But the best part of the event? Besides people thanking us profusely for a fabulous event even though there weren't enough displays or antique cars and one of the bouncy houses nearly fell over because the teenagers got a little too slap-happy and should have been doing their Rip-stick course and playing water balloon volleyball instead of jumping around on the kids' bouncy slide?
At least a hundred people stayed to help clean up without being asked. Everyone was home by 9PM, and the event didn't end until almost 8PM. Oh! And a few YW took my kids and went to put them to bed (one was the same that had watched them that afternoon) and then refused payment. Refused payment for the entire day!

I live in a neighborhood with some of the most Christ-like people I have ever met. Their desire to serve each other in a myriad of ways never ceases to astound me, and this neighborhood event is just a small taste as to what life is like here. New people move in and within a few weeks they talk about how they never want to leave; many don't. Many stay, and so do their children. And their grandchildren.
[And to be clear, we're not just talking about Mormons, although it is true that 98% of our ward consists of LDS members. But our neighbors of other faiths also love our neighborhood and never leave, so, I think that says a lot of the people here, don't you?]

When we left back in March of 2007 to live in California, I was devastated to leave; but at the same time excited for a new adventure. I found myself landing in a ward that was not quite unlike the one I left here in Provo. The people I met and associated with in CA were the greatest, and I will never forget them (how could I ever forget people like Katie and Janelle?). I'm so grateful for the things they taught me. In fact, if you remember, dear reader, I was quite upset at having to come back to Provo. I wasn't ready, you know. But I have since made the adjustment back into our home, our neighborhood, the ward, the school, and Saturday night proved to me how much I love this place.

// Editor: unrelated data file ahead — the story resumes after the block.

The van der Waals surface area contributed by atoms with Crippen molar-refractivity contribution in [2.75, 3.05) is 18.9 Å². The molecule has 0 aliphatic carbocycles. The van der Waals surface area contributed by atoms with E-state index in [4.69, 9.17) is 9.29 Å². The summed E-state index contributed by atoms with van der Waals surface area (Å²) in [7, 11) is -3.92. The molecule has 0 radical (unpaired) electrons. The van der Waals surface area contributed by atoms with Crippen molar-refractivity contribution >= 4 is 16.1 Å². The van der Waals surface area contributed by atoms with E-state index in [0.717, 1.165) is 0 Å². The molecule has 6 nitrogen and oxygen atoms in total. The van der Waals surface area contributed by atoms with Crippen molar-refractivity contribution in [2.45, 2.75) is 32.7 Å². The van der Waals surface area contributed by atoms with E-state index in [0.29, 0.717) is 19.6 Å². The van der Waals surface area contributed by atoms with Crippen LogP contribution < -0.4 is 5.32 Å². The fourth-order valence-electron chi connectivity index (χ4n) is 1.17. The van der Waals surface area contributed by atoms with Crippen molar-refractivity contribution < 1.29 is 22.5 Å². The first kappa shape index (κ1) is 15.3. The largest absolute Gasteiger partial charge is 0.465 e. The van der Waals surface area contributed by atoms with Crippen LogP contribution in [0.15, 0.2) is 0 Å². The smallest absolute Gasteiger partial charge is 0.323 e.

neighbor: Cheryl, we are so glad your family moved back!
me: Aw, thanks!
neighbor: Don't ever leave again, okay?
me: Ha! No promises; but I will tell you this, if we do, chances are we'd come back again, you know. How could we not? This is home.

Unless we move to Seattle, you know. That place is freakin' awesome!

What is your neighborhood like? Your ward? Have you ever lived in a place like this? Would you want to?


Amanda D said...

Oh, Cheryl, I am so glad that it went so well! I would have been like the kids and ran straight to the cotton candy machine. It sounds like such fun.

Are the Ayala's in your ward? Is that the fabulous Hispanic family?

Cheryl said...

No, it's the Rubio's. :)

Cristy said...

Yay! I'm glad it all went down awesomely! And yes, your neighborhood is pretty cool! We forgot to come up and drop by. :( We were a little slap happy ourselves after that football game! Go Cougars!

Rachel and Nathan Fisher said...

I would love to live in your neighborhood! Instead, I live in a beautiful neighborhood with lots of big beautiful trees and kind, caring neighbors none of whom are LDS ... or interested in becoming LDS. But, it is a wonderful chance to prepare my 3 boys to be missionaries, because every day we are missionaries here. It is hard, and we certainly miss out on the AWESOME events like you described (although our ward and Stake are great, and when we get together we know how to have a good time - it just isn't that frequent because we are seperated by hours) but we know that this is where we are supposed to be right now - may be someday we will be supposed to be right next door to you! It sounds like that would be pretty great (I'm especially jealous of the great babysitters - that's a rarity out here!)